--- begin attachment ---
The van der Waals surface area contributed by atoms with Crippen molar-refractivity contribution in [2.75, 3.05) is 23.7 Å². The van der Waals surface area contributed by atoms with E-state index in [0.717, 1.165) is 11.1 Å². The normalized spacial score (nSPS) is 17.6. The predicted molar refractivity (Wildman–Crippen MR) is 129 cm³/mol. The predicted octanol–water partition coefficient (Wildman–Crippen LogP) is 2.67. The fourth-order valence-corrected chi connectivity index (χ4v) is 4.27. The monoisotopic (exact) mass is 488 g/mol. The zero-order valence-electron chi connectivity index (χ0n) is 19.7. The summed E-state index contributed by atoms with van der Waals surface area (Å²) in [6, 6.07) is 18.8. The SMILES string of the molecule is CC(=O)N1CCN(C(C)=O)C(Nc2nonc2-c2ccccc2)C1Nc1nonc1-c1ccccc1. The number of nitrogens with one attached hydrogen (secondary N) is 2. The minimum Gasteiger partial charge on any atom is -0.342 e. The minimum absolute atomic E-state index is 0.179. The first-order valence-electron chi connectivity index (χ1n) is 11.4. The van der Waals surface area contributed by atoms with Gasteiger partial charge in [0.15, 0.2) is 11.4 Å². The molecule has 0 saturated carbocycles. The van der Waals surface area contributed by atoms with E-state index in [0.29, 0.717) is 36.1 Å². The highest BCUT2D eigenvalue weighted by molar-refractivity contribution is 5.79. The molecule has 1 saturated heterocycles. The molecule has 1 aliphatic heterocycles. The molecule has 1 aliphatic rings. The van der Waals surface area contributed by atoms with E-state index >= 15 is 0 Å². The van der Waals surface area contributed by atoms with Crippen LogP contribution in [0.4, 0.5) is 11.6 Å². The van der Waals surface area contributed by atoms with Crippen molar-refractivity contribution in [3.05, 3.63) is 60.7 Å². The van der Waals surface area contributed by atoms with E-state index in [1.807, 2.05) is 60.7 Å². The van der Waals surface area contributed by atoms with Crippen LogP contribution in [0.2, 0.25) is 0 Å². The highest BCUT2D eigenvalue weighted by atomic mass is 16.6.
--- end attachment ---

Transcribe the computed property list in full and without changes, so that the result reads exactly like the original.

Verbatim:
The van der Waals surface area contributed by atoms with Crippen molar-refractivity contribution in [2.75, 3.05) is 23.7 Å². The van der Waals surface area contributed by atoms with E-state index in [0.717, 1.165) is 11.1 Å². The normalized spacial score (nSPS) is 17.6. The predicted molar refractivity (Wildman–Crippen MR) is 129 cm³/mol. The predicted octanol–water partition coefficient (Wildman–Crippen LogP) is 2.67. The fourth-order valence-corrected chi connectivity index (χ4v) is 4.27. The monoisotopic (exact) mass is 488 g/mol. The zero-order valence-electron chi connectivity index (χ0n) is 19.7. The summed E-state index contributed by atoms with van der Waals surface area (Å²) in [6, 6.07) is 18.8. The SMILES string of the molecule is CC(=O)N1CCN(C(C)=O)C(Nc2nonc2-c2ccccc2)C1Nc1nonc1-c1ccccc1. The number of nitrogens with one attached hydrogen (secondary N) is 2. The minimum Gasteiger partial charge on any atom is -0.342 e. The minimum absolute atomic E-state index is 0.179. The first-order valence-electron chi connectivity index (χ1n) is 11.4. The van der Waals surface area contributed by atoms with Gasteiger partial charge in [0.15, 0.2) is 11.4 Å². The molecule has 0 saturated carbocycles. The van der Waals surface area contributed by atoms with E-state index in [0.29, 0.717) is 36.1 Å². The highest BCUT2D eigenvalue weighted by molar-refractivity contribution is 5.79. The molecule has 1 saturated heterocycles. The molecule has 1 aliphatic heterocycles. The molecule has 1 aliphatic rings. The van der Waals surface area contributed by atoms with E-state index >= 15 is 0 Å². The van der Waals surface area contributed by atoms with Crippen LogP contribution in [0.4, 0.5) is 11.6 Å². The van der Waals surface area contributed by atoms with Crippen molar-refractivity contribution in [3.05, 3.63) is 60.7 Å². The van der Waals surface area contributed by atoms with E-state index in [1.807, 2.05) is 60.7 Å². The van der Waals surface area contributed by atoms with Crippen LogP contribution in [0.2, 0.25) is 0 Å². The highest BCUT2D eigenvalue weighted by atomic mass is 16.6.